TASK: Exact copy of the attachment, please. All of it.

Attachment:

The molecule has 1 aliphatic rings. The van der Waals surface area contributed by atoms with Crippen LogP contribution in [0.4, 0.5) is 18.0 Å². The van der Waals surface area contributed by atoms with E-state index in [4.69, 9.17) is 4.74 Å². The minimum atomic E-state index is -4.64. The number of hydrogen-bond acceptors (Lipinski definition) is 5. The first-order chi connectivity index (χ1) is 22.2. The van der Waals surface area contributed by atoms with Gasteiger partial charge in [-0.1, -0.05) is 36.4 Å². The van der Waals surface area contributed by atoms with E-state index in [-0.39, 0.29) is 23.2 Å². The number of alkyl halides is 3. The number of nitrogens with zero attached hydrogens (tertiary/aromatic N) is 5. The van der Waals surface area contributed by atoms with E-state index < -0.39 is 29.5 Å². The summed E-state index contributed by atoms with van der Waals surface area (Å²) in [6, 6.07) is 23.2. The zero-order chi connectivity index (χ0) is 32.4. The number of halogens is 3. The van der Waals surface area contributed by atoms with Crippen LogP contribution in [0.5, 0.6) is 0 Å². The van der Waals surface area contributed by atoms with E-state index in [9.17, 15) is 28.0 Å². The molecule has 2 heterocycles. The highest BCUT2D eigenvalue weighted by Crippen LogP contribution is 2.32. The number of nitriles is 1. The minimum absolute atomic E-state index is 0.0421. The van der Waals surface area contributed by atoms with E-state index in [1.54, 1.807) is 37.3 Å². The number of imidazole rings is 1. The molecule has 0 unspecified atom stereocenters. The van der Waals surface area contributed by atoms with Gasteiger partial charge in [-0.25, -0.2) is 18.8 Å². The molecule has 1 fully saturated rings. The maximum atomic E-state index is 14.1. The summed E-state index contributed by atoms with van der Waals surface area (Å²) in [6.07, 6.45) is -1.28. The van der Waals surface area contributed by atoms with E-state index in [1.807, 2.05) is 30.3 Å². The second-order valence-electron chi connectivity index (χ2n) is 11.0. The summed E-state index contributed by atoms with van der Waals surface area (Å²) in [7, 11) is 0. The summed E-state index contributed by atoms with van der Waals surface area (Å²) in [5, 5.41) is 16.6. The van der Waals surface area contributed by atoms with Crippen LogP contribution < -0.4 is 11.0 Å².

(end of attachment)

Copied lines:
The molecule has 1 aliphatic rings. The van der Waals surface area contributed by atoms with Crippen LogP contribution in [0.4, 0.5) is 18.0 Å². The van der Waals surface area contributed by atoms with E-state index in [4.69, 9.17) is 4.74 Å². The minimum atomic E-state index is -4.64. The number of hydrogen-bond acceptors (Lipinski definition) is 5. The first-order chi connectivity index (χ1) is 22.2. The van der Waals surface area contributed by atoms with Gasteiger partial charge in [-0.1, -0.05) is 36.4 Å². The van der Waals surface area contributed by atoms with E-state index in [-0.39, 0.29) is 23.2 Å². The number of alkyl halides is 3. The number of nitrogens with zero attached hydrogens (tertiary/aromatic N) is 5. The van der Waals surface area contributed by atoms with E-state index < -0.39 is 29.5 Å². The summed E-state index contributed by atoms with van der Waals surface area (Å²) in [6, 6.07) is 23.2. The zero-order chi connectivity index (χ0) is 32.4. The number of halogens is 3. The van der Waals surface area contributed by atoms with Crippen LogP contribution in [0.5, 0.6) is 0 Å². The van der Waals surface area contributed by atoms with E-state index in [9.17, 15) is 28.0 Å². The molecule has 2 heterocycles. The highest BCUT2D eigenvalue weighted by Crippen LogP contribution is 2.32. The number of nitriles is 1. The minimum absolute atomic E-state index is 0.0421. The van der Waals surface area contributed by atoms with E-state index in [1.54, 1.807) is 37.3 Å². The number of imidazole rings is 1. The molecule has 0 unspecified atom stereocenters. The van der Waals surface area contributed by atoms with Gasteiger partial charge in [-0.25, -0.2) is 18.8 Å². The molecule has 1 fully saturated rings. The maximum atomic E-state index is 14.1. The summed E-state index contributed by atoms with van der Waals surface area (Å²) in [6.07, 6.45) is -1.28. The van der Waals surface area contributed by atoms with E-state index in [1.807, 2.05) is 30.3 Å². The second-order valence-electron chi connectivity index (χ2n) is 11.0. The summed E-state index contributed by atoms with van der Waals surface area (Å²) in [7, 11) is 0. The summed E-state index contributed by atoms with van der Waals surface area (Å²) in [5, 5.41) is 16.6. The van der Waals surface area contributed by atoms with Crippen LogP contribution < -0.4 is 11.0 Å².